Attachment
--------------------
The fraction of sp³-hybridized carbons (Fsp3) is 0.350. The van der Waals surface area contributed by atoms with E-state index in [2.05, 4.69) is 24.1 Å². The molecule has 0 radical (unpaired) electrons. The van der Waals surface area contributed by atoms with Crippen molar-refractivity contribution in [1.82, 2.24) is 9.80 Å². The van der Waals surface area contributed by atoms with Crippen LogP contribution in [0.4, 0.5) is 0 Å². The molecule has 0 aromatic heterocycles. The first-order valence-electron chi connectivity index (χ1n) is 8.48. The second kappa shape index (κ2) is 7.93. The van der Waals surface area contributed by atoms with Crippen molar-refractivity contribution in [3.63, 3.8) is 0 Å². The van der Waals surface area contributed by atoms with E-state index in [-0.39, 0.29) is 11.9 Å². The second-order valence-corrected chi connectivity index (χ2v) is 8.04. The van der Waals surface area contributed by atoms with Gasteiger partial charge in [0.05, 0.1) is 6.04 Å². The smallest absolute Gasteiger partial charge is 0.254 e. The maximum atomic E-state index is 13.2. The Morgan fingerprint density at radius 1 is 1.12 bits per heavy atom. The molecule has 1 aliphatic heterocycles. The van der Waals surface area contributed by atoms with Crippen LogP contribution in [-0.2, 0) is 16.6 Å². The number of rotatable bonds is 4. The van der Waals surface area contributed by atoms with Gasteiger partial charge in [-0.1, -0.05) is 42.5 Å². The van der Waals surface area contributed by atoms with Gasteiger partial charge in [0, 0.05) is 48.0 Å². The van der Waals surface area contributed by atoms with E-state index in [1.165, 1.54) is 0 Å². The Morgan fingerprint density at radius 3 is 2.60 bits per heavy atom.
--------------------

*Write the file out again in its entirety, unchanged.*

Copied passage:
The fraction of sp³-hybridized carbons (Fsp3) is 0.350. The van der Waals surface area contributed by atoms with E-state index in [2.05, 4.69) is 24.1 Å². The molecule has 0 radical (unpaired) electrons. The van der Waals surface area contributed by atoms with Crippen molar-refractivity contribution in [1.82, 2.24) is 9.80 Å². The van der Waals surface area contributed by atoms with Crippen LogP contribution in [0.4, 0.5) is 0 Å². The molecule has 0 aromatic heterocycles. The first-order valence-electron chi connectivity index (χ1n) is 8.48. The second kappa shape index (κ2) is 7.93. The van der Waals surface area contributed by atoms with Crippen molar-refractivity contribution in [3.63, 3.8) is 0 Å². The van der Waals surface area contributed by atoms with E-state index in [-0.39, 0.29) is 11.9 Å². The second-order valence-corrected chi connectivity index (χ2v) is 8.04. The van der Waals surface area contributed by atoms with Gasteiger partial charge in [0.05, 0.1) is 6.04 Å². The smallest absolute Gasteiger partial charge is 0.254 e. The maximum atomic E-state index is 13.2. The Morgan fingerprint density at radius 1 is 1.12 bits per heavy atom. The molecule has 1 aliphatic heterocycles. The van der Waals surface area contributed by atoms with Crippen LogP contribution in [-0.2, 0) is 16.6 Å². The number of rotatable bonds is 4. The van der Waals surface area contributed by atoms with Gasteiger partial charge in [-0.1, -0.05) is 42.5 Å². The van der Waals surface area contributed by atoms with Gasteiger partial charge in [0, 0.05) is 48.0 Å². The van der Waals surface area contributed by atoms with E-state index in [1.165, 1.54) is 0 Å². The Morgan fingerprint density at radius 3 is 2.60 bits per heavy atom.